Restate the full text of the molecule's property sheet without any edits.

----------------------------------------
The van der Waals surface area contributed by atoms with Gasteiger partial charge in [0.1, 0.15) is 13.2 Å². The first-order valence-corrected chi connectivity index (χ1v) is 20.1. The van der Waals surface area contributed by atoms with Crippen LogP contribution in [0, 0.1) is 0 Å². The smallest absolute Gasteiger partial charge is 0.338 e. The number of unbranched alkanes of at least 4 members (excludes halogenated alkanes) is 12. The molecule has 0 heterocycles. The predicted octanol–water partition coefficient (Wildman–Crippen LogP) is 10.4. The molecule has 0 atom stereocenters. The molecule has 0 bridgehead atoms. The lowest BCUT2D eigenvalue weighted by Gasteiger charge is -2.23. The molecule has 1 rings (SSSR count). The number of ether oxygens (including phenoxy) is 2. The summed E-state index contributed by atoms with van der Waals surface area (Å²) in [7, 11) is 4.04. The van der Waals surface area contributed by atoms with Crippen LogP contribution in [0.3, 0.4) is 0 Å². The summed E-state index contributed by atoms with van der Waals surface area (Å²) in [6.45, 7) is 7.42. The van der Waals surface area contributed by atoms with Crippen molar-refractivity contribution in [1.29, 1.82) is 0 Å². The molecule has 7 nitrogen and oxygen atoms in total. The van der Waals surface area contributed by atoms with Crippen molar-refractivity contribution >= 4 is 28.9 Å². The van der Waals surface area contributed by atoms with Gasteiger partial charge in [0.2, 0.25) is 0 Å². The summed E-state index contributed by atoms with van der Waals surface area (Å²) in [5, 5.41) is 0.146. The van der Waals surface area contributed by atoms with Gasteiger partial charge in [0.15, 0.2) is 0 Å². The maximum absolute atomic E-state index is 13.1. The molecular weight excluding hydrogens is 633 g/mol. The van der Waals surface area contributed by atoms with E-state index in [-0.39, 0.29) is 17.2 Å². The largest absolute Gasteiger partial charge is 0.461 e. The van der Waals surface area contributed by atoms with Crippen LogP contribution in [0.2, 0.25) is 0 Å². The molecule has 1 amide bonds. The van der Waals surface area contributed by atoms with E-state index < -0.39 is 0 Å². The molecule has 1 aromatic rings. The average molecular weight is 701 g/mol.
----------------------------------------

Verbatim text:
The van der Waals surface area contributed by atoms with Gasteiger partial charge in [0.1, 0.15) is 13.2 Å². The first-order valence-corrected chi connectivity index (χ1v) is 20.1. The van der Waals surface area contributed by atoms with Crippen LogP contribution in [0, 0.1) is 0 Å². The smallest absolute Gasteiger partial charge is 0.338 e. The number of unbranched alkanes of at least 4 members (excludes halogenated alkanes) is 12. The molecule has 0 heterocycles. The predicted octanol–water partition coefficient (Wildman–Crippen LogP) is 10.4. The molecule has 0 atom stereocenters. The molecule has 0 bridgehead atoms. The lowest BCUT2D eigenvalue weighted by Gasteiger charge is -2.23. The molecule has 1 rings (SSSR count). The number of ether oxygens (including phenoxy) is 2. The summed E-state index contributed by atoms with van der Waals surface area (Å²) in [7, 11) is 4.04. The van der Waals surface area contributed by atoms with Crippen LogP contribution in [0.3, 0.4) is 0 Å². The summed E-state index contributed by atoms with van der Waals surface area (Å²) in [6.45, 7) is 7.42. The van der Waals surface area contributed by atoms with Crippen molar-refractivity contribution in [1.29, 1.82) is 0 Å². The molecule has 7 nitrogen and oxygen atoms in total. The van der Waals surface area contributed by atoms with Crippen molar-refractivity contribution >= 4 is 28.9 Å². The van der Waals surface area contributed by atoms with Gasteiger partial charge in [0.2, 0.25) is 0 Å². The summed E-state index contributed by atoms with van der Waals surface area (Å²) in [5, 5.41) is 0.146. The van der Waals surface area contributed by atoms with Gasteiger partial charge in [0.15, 0.2) is 0 Å². The maximum absolute atomic E-state index is 13.1. The molecular weight excluding hydrogens is 633 g/mol. The van der Waals surface area contributed by atoms with E-state index in [-0.39, 0.29) is 17.2 Å². The largest absolute Gasteiger partial charge is 0.461 e. The van der Waals surface area contributed by atoms with Crippen LogP contribution in [0.2, 0.25) is 0 Å². The molecule has 1 amide bonds. The van der Waals surface area contributed by atoms with E-state index < -0.39 is 0 Å². The molecule has 1 aromatic rings. The average molecular weight is 701 g/mol.